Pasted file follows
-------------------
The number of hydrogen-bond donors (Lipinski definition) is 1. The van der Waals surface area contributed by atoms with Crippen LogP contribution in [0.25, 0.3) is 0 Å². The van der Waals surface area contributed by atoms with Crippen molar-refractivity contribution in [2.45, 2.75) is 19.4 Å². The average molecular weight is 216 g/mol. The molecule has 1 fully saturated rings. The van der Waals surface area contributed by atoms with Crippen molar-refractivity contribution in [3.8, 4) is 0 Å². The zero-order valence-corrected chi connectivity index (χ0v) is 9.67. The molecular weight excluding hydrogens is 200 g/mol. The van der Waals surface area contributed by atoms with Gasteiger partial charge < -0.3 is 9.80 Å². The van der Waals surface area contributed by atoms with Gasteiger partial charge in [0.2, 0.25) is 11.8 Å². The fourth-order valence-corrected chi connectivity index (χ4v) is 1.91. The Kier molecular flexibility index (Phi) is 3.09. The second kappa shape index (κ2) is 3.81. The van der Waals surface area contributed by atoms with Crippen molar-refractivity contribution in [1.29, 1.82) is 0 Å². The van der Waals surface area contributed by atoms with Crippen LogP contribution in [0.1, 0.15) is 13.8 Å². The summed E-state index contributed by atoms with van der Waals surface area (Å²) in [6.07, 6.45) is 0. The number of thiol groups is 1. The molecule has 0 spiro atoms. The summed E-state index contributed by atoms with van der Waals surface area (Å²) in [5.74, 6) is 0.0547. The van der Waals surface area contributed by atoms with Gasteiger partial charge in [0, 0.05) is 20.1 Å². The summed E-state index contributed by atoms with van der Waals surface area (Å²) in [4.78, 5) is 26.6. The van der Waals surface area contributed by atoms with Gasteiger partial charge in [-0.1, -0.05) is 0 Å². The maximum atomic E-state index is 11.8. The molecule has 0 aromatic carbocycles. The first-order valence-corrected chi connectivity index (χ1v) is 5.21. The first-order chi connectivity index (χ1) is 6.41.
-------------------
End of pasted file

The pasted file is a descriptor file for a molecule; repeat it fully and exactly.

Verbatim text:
The number of hydrogen-bond donors (Lipinski definition) is 1. The van der Waals surface area contributed by atoms with Crippen LogP contribution in [0.25, 0.3) is 0 Å². The van der Waals surface area contributed by atoms with Crippen molar-refractivity contribution in [2.45, 2.75) is 19.4 Å². The average molecular weight is 216 g/mol. The molecule has 1 fully saturated rings. The van der Waals surface area contributed by atoms with Crippen molar-refractivity contribution in [3.8, 4) is 0 Å². The zero-order valence-corrected chi connectivity index (χ0v) is 9.67. The molecular weight excluding hydrogens is 200 g/mol. The van der Waals surface area contributed by atoms with Gasteiger partial charge < -0.3 is 9.80 Å². The van der Waals surface area contributed by atoms with Gasteiger partial charge in [0.2, 0.25) is 11.8 Å². The fourth-order valence-corrected chi connectivity index (χ4v) is 1.91. The Kier molecular flexibility index (Phi) is 3.09. The second kappa shape index (κ2) is 3.81. The van der Waals surface area contributed by atoms with Crippen molar-refractivity contribution in [1.29, 1.82) is 0 Å². The van der Waals surface area contributed by atoms with Crippen LogP contribution in [0.1, 0.15) is 13.8 Å². The summed E-state index contributed by atoms with van der Waals surface area (Å²) in [6.07, 6.45) is 0. The number of thiol groups is 1. The molecule has 0 spiro atoms. The summed E-state index contributed by atoms with van der Waals surface area (Å²) in [5.74, 6) is 0.0547. The van der Waals surface area contributed by atoms with Gasteiger partial charge in [0, 0.05) is 20.1 Å². The summed E-state index contributed by atoms with van der Waals surface area (Å²) in [4.78, 5) is 26.6. The van der Waals surface area contributed by atoms with Gasteiger partial charge in [-0.1, -0.05) is 0 Å². The maximum atomic E-state index is 11.8. The molecule has 0 aromatic carbocycles. The first-order valence-corrected chi connectivity index (χ1v) is 5.21. The first-order chi connectivity index (χ1) is 6.41.